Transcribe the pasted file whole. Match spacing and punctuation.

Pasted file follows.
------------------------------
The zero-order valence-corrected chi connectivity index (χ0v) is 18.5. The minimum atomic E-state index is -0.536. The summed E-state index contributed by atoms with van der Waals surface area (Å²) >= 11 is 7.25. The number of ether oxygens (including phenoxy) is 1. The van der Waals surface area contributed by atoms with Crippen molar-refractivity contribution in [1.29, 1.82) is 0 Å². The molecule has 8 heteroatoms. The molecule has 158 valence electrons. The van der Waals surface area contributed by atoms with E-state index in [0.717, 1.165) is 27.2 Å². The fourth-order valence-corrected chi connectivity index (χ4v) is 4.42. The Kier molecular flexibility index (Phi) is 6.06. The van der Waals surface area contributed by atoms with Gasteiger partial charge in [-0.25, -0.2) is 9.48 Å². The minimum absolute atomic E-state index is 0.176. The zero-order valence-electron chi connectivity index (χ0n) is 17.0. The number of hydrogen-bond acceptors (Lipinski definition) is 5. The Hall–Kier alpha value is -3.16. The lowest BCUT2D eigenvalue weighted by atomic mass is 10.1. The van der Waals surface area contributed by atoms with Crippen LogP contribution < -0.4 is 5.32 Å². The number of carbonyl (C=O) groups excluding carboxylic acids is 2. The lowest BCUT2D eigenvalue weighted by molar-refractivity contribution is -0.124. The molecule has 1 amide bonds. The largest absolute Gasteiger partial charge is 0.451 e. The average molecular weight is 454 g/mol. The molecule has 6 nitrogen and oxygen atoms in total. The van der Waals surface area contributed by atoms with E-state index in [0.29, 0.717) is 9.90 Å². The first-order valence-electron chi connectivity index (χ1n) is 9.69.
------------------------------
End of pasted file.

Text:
The zero-order valence-corrected chi connectivity index (χ0v) is 18.5. The minimum atomic E-state index is -0.536. The summed E-state index contributed by atoms with van der Waals surface area (Å²) >= 11 is 7.25. The number of ether oxygens (including phenoxy) is 1. The van der Waals surface area contributed by atoms with Crippen molar-refractivity contribution in [1.29, 1.82) is 0 Å². The molecule has 8 heteroatoms. The molecule has 158 valence electrons. The van der Waals surface area contributed by atoms with E-state index in [0.717, 1.165) is 27.2 Å². The fourth-order valence-corrected chi connectivity index (χ4v) is 4.42. The Kier molecular flexibility index (Phi) is 6.06. The van der Waals surface area contributed by atoms with Gasteiger partial charge in [-0.25, -0.2) is 9.48 Å². The minimum absolute atomic E-state index is 0.176. The zero-order valence-electron chi connectivity index (χ0n) is 17.0. The number of hydrogen-bond acceptors (Lipinski definition) is 5. The Hall–Kier alpha value is -3.16. The lowest BCUT2D eigenvalue weighted by atomic mass is 10.1. The van der Waals surface area contributed by atoms with Crippen LogP contribution < -0.4 is 5.32 Å². The number of carbonyl (C=O) groups excluding carboxylic acids is 2. The lowest BCUT2D eigenvalue weighted by molar-refractivity contribution is -0.124. The molecule has 1 amide bonds. The largest absolute Gasteiger partial charge is 0.451 e. The average molecular weight is 454 g/mol. The molecule has 6 nitrogen and oxygen atoms in total. The van der Waals surface area contributed by atoms with E-state index in [0.29, 0.717) is 9.90 Å². The first-order valence-electron chi connectivity index (χ1n) is 9.69.